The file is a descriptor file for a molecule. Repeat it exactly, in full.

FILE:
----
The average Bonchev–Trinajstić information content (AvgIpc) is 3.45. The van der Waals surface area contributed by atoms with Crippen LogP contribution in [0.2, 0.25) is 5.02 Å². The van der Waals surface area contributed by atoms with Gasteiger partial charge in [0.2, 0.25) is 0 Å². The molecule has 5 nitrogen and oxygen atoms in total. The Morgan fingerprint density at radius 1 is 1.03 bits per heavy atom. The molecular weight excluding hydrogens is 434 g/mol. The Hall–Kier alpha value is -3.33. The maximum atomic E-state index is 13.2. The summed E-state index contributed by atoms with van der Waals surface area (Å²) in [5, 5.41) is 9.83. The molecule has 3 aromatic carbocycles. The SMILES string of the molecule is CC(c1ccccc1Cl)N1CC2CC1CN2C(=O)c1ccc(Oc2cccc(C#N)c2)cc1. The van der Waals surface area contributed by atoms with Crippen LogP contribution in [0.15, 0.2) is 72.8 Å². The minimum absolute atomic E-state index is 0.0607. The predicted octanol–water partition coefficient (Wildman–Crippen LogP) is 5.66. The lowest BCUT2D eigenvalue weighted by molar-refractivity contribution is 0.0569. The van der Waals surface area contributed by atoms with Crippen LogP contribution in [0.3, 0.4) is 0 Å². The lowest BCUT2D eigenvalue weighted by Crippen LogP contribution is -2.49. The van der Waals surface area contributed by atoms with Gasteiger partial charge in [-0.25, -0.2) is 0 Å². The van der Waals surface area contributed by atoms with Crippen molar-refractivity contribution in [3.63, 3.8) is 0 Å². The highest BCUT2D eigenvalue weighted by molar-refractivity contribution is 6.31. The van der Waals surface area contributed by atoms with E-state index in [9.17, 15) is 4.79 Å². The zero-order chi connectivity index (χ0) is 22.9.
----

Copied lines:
The average Bonchev–Trinajstić information content (AvgIpc) is 3.45. The van der Waals surface area contributed by atoms with Crippen LogP contribution in [0.2, 0.25) is 5.02 Å². The van der Waals surface area contributed by atoms with Gasteiger partial charge in [0.2, 0.25) is 0 Å². The molecule has 5 nitrogen and oxygen atoms in total. The Morgan fingerprint density at radius 1 is 1.03 bits per heavy atom. The molecular weight excluding hydrogens is 434 g/mol. The Hall–Kier alpha value is -3.33. The maximum atomic E-state index is 13.2. The summed E-state index contributed by atoms with van der Waals surface area (Å²) in [5, 5.41) is 9.83. The molecule has 3 aromatic carbocycles. The SMILES string of the molecule is CC(c1ccccc1Cl)N1CC2CC1CN2C(=O)c1ccc(Oc2cccc(C#N)c2)cc1. The van der Waals surface area contributed by atoms with Crippen LogP contribution in [0.15, 0.2) is 72.8 Å². The minimum absolute atomic E-state index is 0.0607. The predicted octanol–water partition coefficient (Wildman–Crippen LogP) is 5.66. The lowest BCUT2D eigenvalue weighted by molar-refractivity contribution is 0.0569. The van der Waals surface area contributed by atoms with Crippen LogP contribution in [0.3, 0.4) is 0 Å². The lowest BCUT2D eigenvalue weighted by Crippen LogP contribution is -2.49. The van der Waals surface area contributed by atoms with Gasteiger partial charge in [-0.25, -0.2) is 0 Å². The van der Waals surface area contributed by atoms with Crippen molar-refractivity contribution in [3.63, 3.8) is 0 Å². The highest BCUT2D eigenvalue weighted by molar-refractivity contribution is 6.31. The van der Waals surface area contributed by atoms with E-state index in [9.17, 15) is 4.79 Å². The zero-order chi connectivity index (χ0) is 22.9.